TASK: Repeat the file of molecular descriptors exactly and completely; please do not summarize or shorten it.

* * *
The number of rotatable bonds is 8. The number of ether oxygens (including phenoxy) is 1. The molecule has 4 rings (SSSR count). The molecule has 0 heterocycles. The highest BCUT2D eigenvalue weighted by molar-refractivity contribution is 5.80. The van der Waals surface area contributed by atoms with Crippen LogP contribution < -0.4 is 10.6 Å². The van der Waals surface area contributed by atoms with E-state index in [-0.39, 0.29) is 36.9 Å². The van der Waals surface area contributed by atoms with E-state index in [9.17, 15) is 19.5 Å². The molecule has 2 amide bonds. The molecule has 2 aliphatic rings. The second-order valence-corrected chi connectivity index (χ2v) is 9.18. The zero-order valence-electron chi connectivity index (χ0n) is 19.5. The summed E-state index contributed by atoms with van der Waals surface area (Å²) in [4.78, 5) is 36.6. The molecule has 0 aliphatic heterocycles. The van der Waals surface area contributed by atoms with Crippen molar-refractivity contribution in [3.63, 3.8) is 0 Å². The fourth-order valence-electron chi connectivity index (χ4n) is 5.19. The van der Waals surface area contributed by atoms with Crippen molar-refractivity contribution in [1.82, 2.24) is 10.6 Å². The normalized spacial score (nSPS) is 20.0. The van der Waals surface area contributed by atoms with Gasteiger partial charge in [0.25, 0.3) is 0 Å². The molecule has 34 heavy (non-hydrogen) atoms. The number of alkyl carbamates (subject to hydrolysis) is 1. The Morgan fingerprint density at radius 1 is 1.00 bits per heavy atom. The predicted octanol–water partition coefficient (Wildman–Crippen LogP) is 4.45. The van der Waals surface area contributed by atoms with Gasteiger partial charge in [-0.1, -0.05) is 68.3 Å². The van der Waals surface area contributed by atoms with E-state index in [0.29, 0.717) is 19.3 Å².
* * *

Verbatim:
The number of rotatable bonds is 8. The number of ether oxygens (including phenoxy) is 1. The molecule has 4 rings (SSSR count). The molecule has 0 heterocycles. The highest BCUT2D eigenvalue weighted by molar-refractivity contribution is 5.80. The van der Waals surface area contributed by atoms with Crippen LogP contribution < -0.4 is 10.6 Å². The van der Waals surface area contributed by atoms with E-state index in [-0.39, 0.29) is 36.9 Å². The van der Waals surface area contributed by atoms with E-state index in [9.17, 15) is 19.5 Å². The molecule has 2 amide bonds. The molecule has 2 aliphatic rings. The second-order valence-corrected chi connectivity index (χ2v) is 9.18. The zero-order valence-electron chi connectivity index (χ0n) is 19.5. The summed E-state index contributed by atoms with van der Waals surface area (Å²) in [4.78, 5) is 36.6. The molecule has 0 aliphatic heterocycles. The van der Waals surface area contributed by atoms with Crippen molar-refractivity contribution in [3.63, 3.8) is 0 Å². The fourth-order valence-electron chi connectivity index (χ4n) is 5.19. The van der Waals surface area contributed by atoms with Crippen molar-refractivity contribution in [1.82, 2.24) is 10.6 Å². The normalized spacial score (nSPS) is 20.0. The van der Waals surface area contributed by atoms with Gasteiger partial charge in [0.25, 0.3) is 0 Å². The molecule has 34 heavy (non-hydrogen) atoms. The number of alkyl carbamates (subject to hydrolysis) is 1. The Morgan fingerprint density at radius 1 is 1.00 bits per heavy atom. The predicted octanol–water partition coefficient (Wildman–Crippen LogP) is 4.45. The van der Waals surface area contributed by atoms with Gasteiger partial charge in [-0.1, -0.05) is 68.3 Å². The van der Waals surface area contributed by atoms with E-state index in [0.29, 0.717) is 19.3 Å².